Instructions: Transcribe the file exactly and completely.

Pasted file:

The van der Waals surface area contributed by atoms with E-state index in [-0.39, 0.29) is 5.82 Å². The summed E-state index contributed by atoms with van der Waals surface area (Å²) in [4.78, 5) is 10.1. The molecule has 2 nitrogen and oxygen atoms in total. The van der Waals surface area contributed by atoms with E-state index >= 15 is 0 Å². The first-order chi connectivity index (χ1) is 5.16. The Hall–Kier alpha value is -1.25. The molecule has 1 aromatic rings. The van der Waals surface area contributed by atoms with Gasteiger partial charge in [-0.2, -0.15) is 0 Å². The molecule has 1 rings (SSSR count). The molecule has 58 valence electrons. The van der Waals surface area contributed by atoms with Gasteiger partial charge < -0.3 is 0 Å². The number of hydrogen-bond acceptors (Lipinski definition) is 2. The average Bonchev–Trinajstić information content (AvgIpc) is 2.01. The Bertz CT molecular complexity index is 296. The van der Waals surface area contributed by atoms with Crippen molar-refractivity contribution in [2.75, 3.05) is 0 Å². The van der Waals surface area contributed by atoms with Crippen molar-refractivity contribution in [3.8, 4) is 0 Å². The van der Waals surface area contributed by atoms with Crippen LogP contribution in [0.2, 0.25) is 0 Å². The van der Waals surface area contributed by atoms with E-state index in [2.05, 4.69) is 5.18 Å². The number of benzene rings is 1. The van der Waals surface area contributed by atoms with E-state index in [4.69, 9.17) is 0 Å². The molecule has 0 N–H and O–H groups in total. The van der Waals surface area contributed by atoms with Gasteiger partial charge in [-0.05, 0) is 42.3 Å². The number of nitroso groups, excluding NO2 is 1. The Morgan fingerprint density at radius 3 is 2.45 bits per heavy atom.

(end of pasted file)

The van der Waals surface area contributed by atoms with E-state index in [-0.39, 0.29) is 5.82 Å². The summed E-state index contributed by atoms with van der Waals surface area (Å²) in [4.78, 5) is 10.1. The molecule has 2 nitrogen and oxygen atoms in total. The van der Waals surface area contributed by atoms with E-state index >= 15 is 0 Å². The first-order chi connectivity index (χ1) is 5.16. The Hall–Kier alpha value is -1.25. The molecule has 1 aromatic rings. The van der Waals surface area contributed by atoms with Gasteiger partial charge in [-0.2, -0.15) is 0 Å². The molecule has 1 rings (SSSR count). The molecule has 58 valence electrons. The van der Waals surface area contributed by atoms with Gasteiger partial charge < -0.3 is 0 Å². The number of hydrogen-bond acceptors (Lipinski definition) is 2. The average Bonchev–Trinajstić information content (AvgIpc) is 2.01. The Bertz CT molecular complexity index is 296. The van der Waals surface area contributed by atoms with Crippen molar-refractivity contribution in [2.75, 3.05) is 0 Å². The van der Waals surface area contributed by atoms with Crippen molar-refractivity contribution in [3.8, 4) is 0 Å². The van der Waals surface area contributed by atoms with Crippen LogP contribution in [0.2, 0.25) is 0 Å². The van der Waals surface area contributed by atoms with E-state index in [2.05, 4.69) is 5.18 Å². The number of benzene rings is 1. The van der Waals surface area contributed by atoms with E-state index in [4.69, 9.17) is 0 Å². The molecule has 0 N–H and O–H groups in total. The van der Waals surface area contributed by atoms with Gasteiger partial charge in [-0.05, 0) is 42.3 Å². The number of nitroso groups, excluding NO2 is 1. The Morgan fingerprint density at radius 3 is 2.45 bits per heavy atom.